The landscape was rockier and less cultivated. Woodland and scrub clung to the cliffs. It was my favourite of all the paths I’d walked in Cinque Terre.
I kept walking all the way to Levanto, the next town along the coast. It was still fairly early in the day, not yet lunchtime. There were other people on the trail by this time. Most of them were going in the opposite direction, having started from Levanto.
I took the train back as far as Vernazza for lunch, then back further to Corniglia and my hotel room.
I washed my clothes in the sink and left them drying on the balcony, sitting out the hottest part of the day reading on my phone.
It was time to go home. I took the Regionale train from Corniglia to La Spezia. With time to spare I wandered through the city and out to the harbour. There’s a lovely anonymity about going somewhere you didn’t plan to. Hidden even from your own imagination.
Back at the train station in La Spezia I caught the Inter City to Pisa. My flight home was just after lunchtime the next day.
I stayed in a serviceable hotel near the leaning tower, which is spectacular in the way that a theme park is.
I wandered the backstreets as the glare of the afternoon turned into the glow of the evening. A smartphone is liberating in that way. You can walk towards a rough congruence of where you want to go and what looks interesting, and every now and then bring up the blue dot to course correct. For better or worse, it would be harder to give up the phone than it was to give up a few changes of clothes.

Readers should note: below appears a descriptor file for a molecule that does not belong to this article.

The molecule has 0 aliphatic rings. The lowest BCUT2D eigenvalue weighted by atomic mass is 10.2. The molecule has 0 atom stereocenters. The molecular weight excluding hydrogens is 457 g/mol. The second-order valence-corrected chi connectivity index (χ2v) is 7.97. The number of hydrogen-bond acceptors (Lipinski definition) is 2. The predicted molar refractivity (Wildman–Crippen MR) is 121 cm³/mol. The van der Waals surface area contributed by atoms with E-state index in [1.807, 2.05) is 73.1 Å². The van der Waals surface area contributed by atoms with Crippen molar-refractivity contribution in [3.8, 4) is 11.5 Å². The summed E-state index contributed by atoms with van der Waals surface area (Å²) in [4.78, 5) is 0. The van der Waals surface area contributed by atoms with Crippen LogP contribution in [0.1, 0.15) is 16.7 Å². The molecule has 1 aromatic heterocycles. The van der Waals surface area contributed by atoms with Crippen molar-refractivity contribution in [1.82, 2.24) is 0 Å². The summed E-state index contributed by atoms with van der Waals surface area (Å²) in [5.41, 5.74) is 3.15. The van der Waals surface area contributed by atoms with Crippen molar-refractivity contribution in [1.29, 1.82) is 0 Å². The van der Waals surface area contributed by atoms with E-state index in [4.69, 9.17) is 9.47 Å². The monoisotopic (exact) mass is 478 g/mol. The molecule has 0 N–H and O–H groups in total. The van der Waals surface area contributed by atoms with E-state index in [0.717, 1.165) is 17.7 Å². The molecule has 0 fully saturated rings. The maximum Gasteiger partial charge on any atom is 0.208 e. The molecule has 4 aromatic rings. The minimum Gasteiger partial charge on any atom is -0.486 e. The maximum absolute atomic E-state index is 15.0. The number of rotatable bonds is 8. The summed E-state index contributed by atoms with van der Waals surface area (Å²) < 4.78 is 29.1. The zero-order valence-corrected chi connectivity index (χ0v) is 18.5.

The walk from the old centre of Pisa to the airport took just over an hour. Without a suitcase or a heavy backpack there was no need for the expense of a taxi or the schedule of a bus.
Along the way I broke the no carrying rule. I stopped into a pasticceria and, using my best hand signals and words that sound similar in French and Italian, bought 300g of baked goods as a present for my colleagues.
I put my carrier bag in the plastic tray for its ride through the x-ray machine. It was strange to have something and then be apart from it.
On the plane I tucked it under the seat in front of me. I considered what else it could have held. Maybe some warmer clothes, a book or a proper camera. I considered these things not regretting their absence, but for the possibility that they represented—how little extra would be needed to go somewhere colder or away for longer.
* * *
If you had to carry everything you owned around with you every day you’d probably choose to own a lot less stuff. Imagine taking a full-size, wheeled suitcase to work. Having to find somewhere to put it if you went out for dinner in the evening. Unpacking and repacking. This, somehow, is normal when we go abroad.
On a long journey, the amount carried is always minimal, relative to the number of weeks or months. You’re forced to think about what you need, rather than what you could bring.
These 5 days felt like one of those long journeys. The sense of freedom was the same.
I can’t know whether it would’ve been different with a bag. But I chose Cinque Terre because it was amenable to travelling in this way. And perhaps I loved it for the same reason: that there, I needed nothing else.
* * *